Differential effects of response-contingent and response-independent nicotine in rats

Eric C. Donny, Anthony R. Caggiula, Christine Rose, Kimberly S. Jacobs, Michelle M Mielke, Alan F. Sved

Research output: Contribution to journalArticle

51 Scopus citations

Abstract

Passive administration of nicotine activates the hypothalamic-pituitary- adrenocortical axis and sympathetic nervous system. However, little is known about the effects of self-administered nicotine. Drug-naive rats were trained to respond for food reinforcement and then tested in one, 1-h session in which they received response-contingent i.v. nicotine or response-independent i.v. nicotine or saline. Blood draws were taken immediately prior to the session, 15 min after the first infusion and immediately after the session. Both response-contingent and response-independent nicotine (RI/N) increased corticosterone within 15 min, however, corticosterone levels returned to baseline in animals receiving response-contingent nicotine (RC/N) by the end of the session while remaining elevated in those receiving RI/N. Furthermore, only RI/N increased plasma epinephrine and norepinephrine levels; RC/N produced no effect. These differences indicate that nicotine's acute effects are powerfully modified by the presence of a contingency relationship between drug administration and the animal's behavior and that this relationship develops very rapidly. (C) 2000 Elsevier Science B.V.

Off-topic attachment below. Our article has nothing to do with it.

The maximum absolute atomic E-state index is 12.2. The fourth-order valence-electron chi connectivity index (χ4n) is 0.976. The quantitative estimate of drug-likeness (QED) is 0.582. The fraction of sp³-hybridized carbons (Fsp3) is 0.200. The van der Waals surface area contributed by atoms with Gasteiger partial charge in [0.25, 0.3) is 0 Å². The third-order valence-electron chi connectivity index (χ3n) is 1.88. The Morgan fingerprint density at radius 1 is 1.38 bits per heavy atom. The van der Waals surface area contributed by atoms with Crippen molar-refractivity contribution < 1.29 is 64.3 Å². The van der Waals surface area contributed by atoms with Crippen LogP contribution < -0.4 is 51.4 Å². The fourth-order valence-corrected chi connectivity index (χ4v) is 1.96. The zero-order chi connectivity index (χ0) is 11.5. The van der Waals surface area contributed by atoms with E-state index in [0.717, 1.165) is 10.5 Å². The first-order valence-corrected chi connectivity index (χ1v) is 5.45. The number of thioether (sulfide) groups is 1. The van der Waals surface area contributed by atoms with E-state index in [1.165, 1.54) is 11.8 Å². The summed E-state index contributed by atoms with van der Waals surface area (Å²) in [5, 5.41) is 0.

Original languageEnglish (US)
Pages (from-to)231-240
Number of pages10
JournalEuropean Journal of Pharmacology
Volume402
Issue number3
DOIs
StatePublished - Aug 25 2000
Externally publishedYes

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Keywords

  • Catecholamine
  • Corticosterone
  • Epinephrine
  • Nicotine
  • Norepinephrine
  • Self- administration
  • Yoking

ASJC Scopus subject areas

  • Cellular and Molecular Neuroscience
  • Pharmacology

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